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Google’s ambitious push for mobile 3D mapping starts with Project Tango: A Kinect-like smartphone

Above: Google's Project Tango 3d mapping handst

Image Credit: Google

So this is why Google held on to Motorola’s advanced hardware group.

Google today announced Project Tango, an experimental smartphone platform dedicated to mobile 3D mapping, which comes out of Motorola’s former Advanced Technology and Platforms (ATAP) group. It centers on a 5-inch smartphone prototype that can effectively map 3D space — think of it like Microsoft’s Kinect motion camera, except squeezed down into a smartphone.

“We are physical beings that live in a 3D world,” wrote Google’s Johnny Lee, the head of the Tango Project team, in a blog post this afternoon. “Yet our mobile devices assume that physical world ends at the boundaries of the screen. The goal of Project Tango is to give mobile devices a human-scale understanding of space and motion.”

Google Project Tango prototype

So what makes the Tango prototype special? Google claims it can measure more than a quarter million 3D measurements a second, and it ultimately combines all of that into a real-time 3D model. Developers can build apps with Java, C/C++, and the Unity game engine. Google has also created some APIs to take advantage of its 3D mapping smarts.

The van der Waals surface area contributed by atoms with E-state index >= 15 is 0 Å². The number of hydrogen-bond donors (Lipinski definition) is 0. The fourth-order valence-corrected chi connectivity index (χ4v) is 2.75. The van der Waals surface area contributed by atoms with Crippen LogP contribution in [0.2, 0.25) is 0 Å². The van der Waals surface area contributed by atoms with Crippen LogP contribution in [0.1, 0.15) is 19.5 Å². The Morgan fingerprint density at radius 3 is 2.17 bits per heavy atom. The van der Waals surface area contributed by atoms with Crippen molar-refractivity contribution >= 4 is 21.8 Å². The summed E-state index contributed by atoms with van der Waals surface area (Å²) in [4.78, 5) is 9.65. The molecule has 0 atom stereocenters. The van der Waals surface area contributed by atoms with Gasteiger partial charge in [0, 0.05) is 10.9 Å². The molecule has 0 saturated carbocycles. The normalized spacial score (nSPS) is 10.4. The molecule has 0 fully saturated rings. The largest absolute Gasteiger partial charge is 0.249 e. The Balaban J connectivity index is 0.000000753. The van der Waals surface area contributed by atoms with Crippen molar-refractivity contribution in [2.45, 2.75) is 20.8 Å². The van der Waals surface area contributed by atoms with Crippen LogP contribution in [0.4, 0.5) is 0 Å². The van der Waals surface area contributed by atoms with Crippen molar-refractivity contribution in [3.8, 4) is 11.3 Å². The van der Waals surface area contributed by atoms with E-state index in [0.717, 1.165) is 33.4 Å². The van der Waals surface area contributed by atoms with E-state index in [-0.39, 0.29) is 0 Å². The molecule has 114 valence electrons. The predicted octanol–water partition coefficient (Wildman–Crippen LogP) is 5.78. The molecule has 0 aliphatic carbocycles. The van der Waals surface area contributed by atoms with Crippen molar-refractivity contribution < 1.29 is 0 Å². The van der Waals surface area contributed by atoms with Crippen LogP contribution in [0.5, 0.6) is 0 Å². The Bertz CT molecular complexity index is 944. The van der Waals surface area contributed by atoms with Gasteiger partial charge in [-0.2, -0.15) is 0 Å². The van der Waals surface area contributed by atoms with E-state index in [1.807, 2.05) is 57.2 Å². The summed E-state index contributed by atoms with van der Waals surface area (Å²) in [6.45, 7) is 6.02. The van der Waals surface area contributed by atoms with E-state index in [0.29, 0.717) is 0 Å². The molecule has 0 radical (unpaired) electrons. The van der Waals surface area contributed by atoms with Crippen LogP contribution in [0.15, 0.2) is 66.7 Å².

Google sees Tango opening up new doors for things like indoor mapping and mobile gaming — but first, it needs developers. The company is currently accepting applications from prospective developers, but at this point it says it only has 200 developer units to send out by mid-March. From the looks of it, you’ll need a really convincing pitch to land one.

The ATAP group, which officially joined Google this week, is also responsible for the ambitious Project Ara modular smartphone concept.

Don’t expect to see the results from either of these experimental smartphones soon — for the most part, these are ways for Google to experiment with futuristic technology long before they reach consumers. I wouldn’t be surprised if Tango’s 3D mapping technology eventually makes its way to phones, but it will likely be a while before it’s as standard as accelerometers and gyroscopes are in devices today. (Then again, I would have said the same thing about accelerometers before the iPhone.)

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